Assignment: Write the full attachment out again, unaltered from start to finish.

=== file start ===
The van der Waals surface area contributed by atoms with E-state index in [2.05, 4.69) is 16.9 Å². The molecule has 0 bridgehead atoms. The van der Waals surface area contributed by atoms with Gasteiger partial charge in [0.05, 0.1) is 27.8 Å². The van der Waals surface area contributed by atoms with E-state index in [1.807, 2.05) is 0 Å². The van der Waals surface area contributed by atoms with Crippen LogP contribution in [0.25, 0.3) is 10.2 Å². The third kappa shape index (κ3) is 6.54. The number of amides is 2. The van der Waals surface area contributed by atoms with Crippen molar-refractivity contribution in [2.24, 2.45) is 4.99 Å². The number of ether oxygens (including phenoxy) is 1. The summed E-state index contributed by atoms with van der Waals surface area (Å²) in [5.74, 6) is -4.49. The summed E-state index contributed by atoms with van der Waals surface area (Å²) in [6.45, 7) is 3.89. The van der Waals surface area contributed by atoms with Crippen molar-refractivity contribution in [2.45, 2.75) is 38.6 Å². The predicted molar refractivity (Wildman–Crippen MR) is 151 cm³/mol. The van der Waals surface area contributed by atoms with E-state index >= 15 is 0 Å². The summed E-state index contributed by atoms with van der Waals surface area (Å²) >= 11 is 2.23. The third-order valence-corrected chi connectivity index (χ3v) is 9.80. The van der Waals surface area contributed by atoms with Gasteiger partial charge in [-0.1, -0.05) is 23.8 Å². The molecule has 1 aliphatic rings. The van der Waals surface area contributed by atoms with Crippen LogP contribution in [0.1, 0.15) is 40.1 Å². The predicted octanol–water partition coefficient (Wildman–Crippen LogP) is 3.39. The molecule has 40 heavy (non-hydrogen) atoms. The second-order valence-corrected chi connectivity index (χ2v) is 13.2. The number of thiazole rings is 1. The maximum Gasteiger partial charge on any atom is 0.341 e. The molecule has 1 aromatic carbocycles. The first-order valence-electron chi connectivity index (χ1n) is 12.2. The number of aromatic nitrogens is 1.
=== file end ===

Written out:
The van der Waals surface area contributed by atoms with E-state index in [2.05, 4.69) is 16.9 Å². The molecule has 0 bridgehead atoms. The van der Waals surface area contributed by atoms with Gasteiger partial charge in [0.05, 0.1) is 27.8 Å². The van der Waals surface area contributed by atoms with E-state index in [1.807, 2.05) is 0 Å². The van der Waals surface area contributed by atoms with Crippen LogP contribution in [0.25, 0.3) is 10.2 Å². The third kappa shape index (κ3) is 6.54. The number of amides is 2. The van der Waals surface area contributed by atoms with Crippen molar-refractivity contribution in [2.24, 2.45) is 4.99 Å². The number of ether oxygens (including phenoxy) is 1. The summed E-state index contributed by atoms with van der Waals surface area (Å²) in [5.74, 6) is -4.49. The summed E-state index contributed by atoms with van der Waals surface area (Å²) in [6.45, 7) is 3.89. The van der Waals surface area contributed by atoms with Crippen molar-refractivity contribution in [2.45, 2.75) is 38.6 Å². The predicted molar refractivity (Wildman–Crippen MR) is 151 cm³/mol. The van der Waals surface area contributed by atoms with E-state index >= 15 is 0 Å². The summed E-state index contributed by atoms with van der Waals surface area (Å²) >= 11 is 2.23. The third-order valence-corrected chi connectivity index (χ3v) is 9.80. The van der Waals surface area contributed by atoms with Gasteiger partial charge in [-0.1, -0.05) is 23.8 Å². The molecule has 1 aliphatic rings. The van der Waals surface area contributed by atoms with Crippen LogP contribution in [0.1, 0.15) is 40.1 Å². The predicted octanol–water partition coefficient (Wildman–Crippen LogP) is 3.39. The molecule has 40 heavy (non-hydrogen) atoms. The second-order valence-corrected chi connectivity index (χ2v) is 13.2. The number of thiazole rings is 1. The maximum Gasteiger partial charge on any atom is 0.341 e. The molecule has 1 aromatic carbocycles. The first-order valence-electron chi connectivity index (χ1n) is 12.2. The number of aromatic nitrogens is 1.